Evolution of cisplatin resistance through coordinated metabolic reprogramming of the cellular reductive state

BACKGROUND: Cisplatin (CDDP) is a mainstay treatment for advanced head and neck squamous cell carcinomas (HNSCC) despite a high frequency of innate and acquired resistance. We hypothesised that tumours acquire CDDP resistance through an enhanced reductive state dependent on metabolic rewiring.
METHODS: To validate this model and understand how an adaptive metabolic programme might be imprinted, we performed an integrated analysis of CDDP-resistant HNSCC clones from multiple genomic backgrounds by whole-exome sequencing, RNA-seq, mass spectrometry, steady state and flux metabolomics.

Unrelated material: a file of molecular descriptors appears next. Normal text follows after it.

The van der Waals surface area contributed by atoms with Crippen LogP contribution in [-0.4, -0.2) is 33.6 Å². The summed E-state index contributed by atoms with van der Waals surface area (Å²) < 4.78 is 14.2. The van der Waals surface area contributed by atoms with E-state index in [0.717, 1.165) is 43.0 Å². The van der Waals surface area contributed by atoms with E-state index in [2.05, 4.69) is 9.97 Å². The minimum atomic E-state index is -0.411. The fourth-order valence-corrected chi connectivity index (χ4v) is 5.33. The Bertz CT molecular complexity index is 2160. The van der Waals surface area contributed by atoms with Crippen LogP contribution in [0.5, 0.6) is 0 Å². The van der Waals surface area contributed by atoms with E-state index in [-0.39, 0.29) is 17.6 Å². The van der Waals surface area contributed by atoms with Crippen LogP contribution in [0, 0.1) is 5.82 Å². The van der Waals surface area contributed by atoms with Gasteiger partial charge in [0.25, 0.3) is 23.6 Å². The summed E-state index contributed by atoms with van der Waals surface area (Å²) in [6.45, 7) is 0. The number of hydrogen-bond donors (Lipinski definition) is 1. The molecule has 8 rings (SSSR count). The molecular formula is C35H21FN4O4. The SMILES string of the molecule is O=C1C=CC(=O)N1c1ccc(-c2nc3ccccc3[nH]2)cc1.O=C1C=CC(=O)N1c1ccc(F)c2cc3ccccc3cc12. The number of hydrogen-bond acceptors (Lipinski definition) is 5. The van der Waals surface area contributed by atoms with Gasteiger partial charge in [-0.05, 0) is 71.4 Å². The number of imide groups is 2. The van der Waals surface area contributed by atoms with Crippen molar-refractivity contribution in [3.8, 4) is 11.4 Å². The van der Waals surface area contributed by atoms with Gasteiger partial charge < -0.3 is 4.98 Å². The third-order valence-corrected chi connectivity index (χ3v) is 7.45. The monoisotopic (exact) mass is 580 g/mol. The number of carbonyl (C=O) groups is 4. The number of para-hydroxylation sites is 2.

RESULTS: Inactivating KEAP1 mutations or reductions in KEAP1 RNA correlated with Nrf2 activation in CDDP-resistant cells, which functionally contributed to resistance. Proteomics identified elevation of downstream Nrf2 targets and the enrichment of enzymes involved in generation of biomass and reducing equivalents, metabolism of glucose, glutathione, NAD(P), and oxoacids. This was accompanied by biochemical and metabolic evidence of an enhanced reductive state dependent on coordinated glucose and glutamine catabolism, associated with reduced energy production and proliferation, despite normal mitochondrial structure and function.
CONCLUSIONS: Our analysis identified coordinated metabolic changes associated with CDDP resistance that may provide new therapeutic avenues through targeting of these convergent pathways.